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Meet the new boss. Will he be different than the old boss?
In the early hours of Monday morning, Erin O’Toole took to the stage at an Ottawa convention centre to accept his nomination as the new leader of the Conservative Party.
As the 47-year-old MP for Durham, a municipality just east of Toronto, prepares to enter the political spotlight, we wanted to know his stance on the issues we cover: climate change, Indigenous rights, protected areas and the future of the oil and gas industry.
Let’s get the familiar out of the way first: like Andrew Scheer and a who’s who of conservative premiers, O’Toole is vowing to “fight the carbon tax with every last breath.”
But while he opposes the Liberals’ tax, O’Toole does call for a levy on industrial emitters. At the same time, he wants to scrap both the oil tanker ban on B.C.’s north coast and Bill C-69, the Liberals’ environmental assessment legislation. O’Toole also wants to pass a law that would speed up reviews for pipelines deemed “nationally strategic.” It might not come as a surprise that Alberta Premier Jason Kenney endorsed O’Toole in the leadership race.
“Right now, standing up for Alberta, to many Albertans, is basically equivalent to not fighting hard to transition away from the fossil fuel industry,” David Coletto, CEO of Abacus Data, tells reporter Ainslie Cruickshank in this explainer we just published on O’Toole’s climate plan.
That need to be perceived as defending Alberta’s interests at all costs while also convincing swing voters he has a substantial climate plan is going to be a major test for O’Toole’s electability. It also happens to be a test Scheer failed.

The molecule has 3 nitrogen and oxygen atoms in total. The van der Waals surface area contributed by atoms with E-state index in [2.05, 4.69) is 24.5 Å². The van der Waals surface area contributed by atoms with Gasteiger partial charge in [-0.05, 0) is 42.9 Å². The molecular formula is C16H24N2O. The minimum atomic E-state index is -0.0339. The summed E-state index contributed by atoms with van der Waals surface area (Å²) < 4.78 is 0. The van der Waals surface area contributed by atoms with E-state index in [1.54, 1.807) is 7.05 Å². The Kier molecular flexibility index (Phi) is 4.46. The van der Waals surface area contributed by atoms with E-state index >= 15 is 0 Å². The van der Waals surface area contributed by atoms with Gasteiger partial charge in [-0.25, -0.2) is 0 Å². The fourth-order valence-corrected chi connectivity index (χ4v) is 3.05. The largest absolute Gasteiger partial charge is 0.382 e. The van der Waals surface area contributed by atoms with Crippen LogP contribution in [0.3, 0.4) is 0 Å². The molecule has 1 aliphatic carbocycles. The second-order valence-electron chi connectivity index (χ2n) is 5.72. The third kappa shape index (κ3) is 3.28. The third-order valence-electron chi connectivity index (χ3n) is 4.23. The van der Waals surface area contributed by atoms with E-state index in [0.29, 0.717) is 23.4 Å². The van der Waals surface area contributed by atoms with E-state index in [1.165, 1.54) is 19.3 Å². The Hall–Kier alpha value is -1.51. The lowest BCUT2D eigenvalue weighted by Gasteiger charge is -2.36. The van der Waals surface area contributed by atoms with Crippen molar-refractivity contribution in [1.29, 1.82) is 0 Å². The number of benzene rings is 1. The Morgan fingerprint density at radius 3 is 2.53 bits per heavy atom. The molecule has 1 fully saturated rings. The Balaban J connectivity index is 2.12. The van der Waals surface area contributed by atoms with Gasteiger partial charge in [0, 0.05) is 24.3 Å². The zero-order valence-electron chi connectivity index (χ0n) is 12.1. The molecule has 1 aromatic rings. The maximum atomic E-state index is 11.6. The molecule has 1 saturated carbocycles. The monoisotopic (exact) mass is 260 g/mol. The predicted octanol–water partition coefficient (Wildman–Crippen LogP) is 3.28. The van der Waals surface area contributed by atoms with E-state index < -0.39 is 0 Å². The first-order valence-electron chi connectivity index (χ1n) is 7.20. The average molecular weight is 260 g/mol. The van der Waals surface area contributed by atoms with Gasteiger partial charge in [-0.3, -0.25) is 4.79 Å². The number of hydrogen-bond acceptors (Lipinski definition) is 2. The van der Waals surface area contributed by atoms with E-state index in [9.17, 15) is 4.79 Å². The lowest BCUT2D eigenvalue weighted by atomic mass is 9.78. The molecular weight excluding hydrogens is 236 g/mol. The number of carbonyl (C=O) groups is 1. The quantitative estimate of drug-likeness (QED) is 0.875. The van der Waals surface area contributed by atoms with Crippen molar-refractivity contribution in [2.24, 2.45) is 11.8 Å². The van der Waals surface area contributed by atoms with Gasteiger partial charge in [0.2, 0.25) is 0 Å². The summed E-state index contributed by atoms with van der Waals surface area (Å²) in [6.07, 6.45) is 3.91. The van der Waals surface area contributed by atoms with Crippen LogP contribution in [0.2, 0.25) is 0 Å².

“We can as a country debate which policies are going to best get us there, but if at the start people don’t feel he’s committed to solving the problem, then nothing he says, no policy he puts forward, is going to be taken seriously,” Coletto explains.
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It’s a challenge that’s only going to get tougher as Alberta’s economy continues to tumble: new figures released Thursday by Kenney’s United Conservative Party government reveal the province is headed toward a deficit of historic proportions, with resource revenues coming in $3.9 billion below budget — levels not seen since the 1970s.
All of which begs the question: why didn’t O’Toole’s platform put a stronger emphasis on green innovation? Sarah Burch, the Canada research chair in sustainability governance and innovation based at the University of Waterloo, notes: “There’s so much potential there that could really fuel or power a renewable or lower carbon energy transition in Canada and could create good, well-paying jobs, but he dismisses those pretty much outright as not a feasible or desirable solution.”
Will O’Toole shift tactics on climate when it comes time for a federal campaign, which he says his party is readying for, possibly as soon as this fall? The jury is still out. We plan to keep close watch and dig beneath the political rhetoric — whether it’s O’Toole or any of the other federal leaders doing the talking.